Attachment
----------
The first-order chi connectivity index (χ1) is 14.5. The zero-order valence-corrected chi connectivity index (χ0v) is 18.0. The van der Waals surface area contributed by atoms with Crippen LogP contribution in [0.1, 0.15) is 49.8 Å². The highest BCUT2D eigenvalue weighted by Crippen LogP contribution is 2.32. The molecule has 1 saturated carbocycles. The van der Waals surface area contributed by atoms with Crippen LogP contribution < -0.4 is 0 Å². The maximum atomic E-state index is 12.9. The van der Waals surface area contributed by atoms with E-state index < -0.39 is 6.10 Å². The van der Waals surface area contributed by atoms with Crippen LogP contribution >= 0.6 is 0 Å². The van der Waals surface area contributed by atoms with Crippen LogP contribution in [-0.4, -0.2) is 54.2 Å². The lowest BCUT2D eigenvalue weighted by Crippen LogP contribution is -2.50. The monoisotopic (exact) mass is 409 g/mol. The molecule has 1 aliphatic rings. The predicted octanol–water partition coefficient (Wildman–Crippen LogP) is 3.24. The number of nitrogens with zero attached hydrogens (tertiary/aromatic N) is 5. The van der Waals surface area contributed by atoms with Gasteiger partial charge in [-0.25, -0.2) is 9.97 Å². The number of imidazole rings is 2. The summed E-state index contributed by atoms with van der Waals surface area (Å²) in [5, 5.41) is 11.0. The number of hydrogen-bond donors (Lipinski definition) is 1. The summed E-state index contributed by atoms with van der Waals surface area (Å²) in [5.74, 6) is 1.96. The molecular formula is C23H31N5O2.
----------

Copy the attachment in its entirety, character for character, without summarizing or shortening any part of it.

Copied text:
The first-order chi connectivity index (χ1) is 14.5. The zero-order valence-corrected chi connectivity index (χ0v) is 18.0. The van der Waals surface area contributed by atoms with Crippen LogP contribution in [0.1, 0.15) is 49.8 Å². The highest BCUT2D eigenvalue weighted by Crippen LogP contribution is 2.32. The molecule has 1 saturated carbocycles. The van der Waals surface area contributed by atoms with Crippen LogP contribution < -0.4 is 0 Å². The maximum atomic E-state index is 12.9. The van der Waals surface area contributed by atoms with E-state index < -0.39 is 6.10 Å². The van der Waals surface area contributed by atoms with Crippen LogP contribution >= 0.6 is 0 Å². The van der Waals surface area contributed by atoms with Crippen LogP contribution in [-0.4, -0.2) is 54.2 Å². The lowest BCUT2D eigenvalue weighted by Crippen LogP contribution is -2.50. The monoisotopic (exact) mass is 409 g/mol. The molecule has 1 aliphatic rings. The predicted octanol–water partition coefficient (Wildman–Crippen LogP) is 3.24. The number of nitrogens with zero attached hydrogens (tertiary/aromatic N) is 5. The van der Waals surface area contributed by atoms with Gasteiger partial charge in [-0.25, -0.2) is 9.97 Å². The number of imidazole rings is 2. The summed E-state index contributed by atoms with van der Waals surface area (Å²) in [5, 5.41) is 11.0. The number of hydrogen-bond donors (Lipinski definition) is 1. The summed E-state index contributed by atoms with van der Waals surface area (Å²) in [5.74, 6) is 1.96. The molecular formula is C23H31N5O2.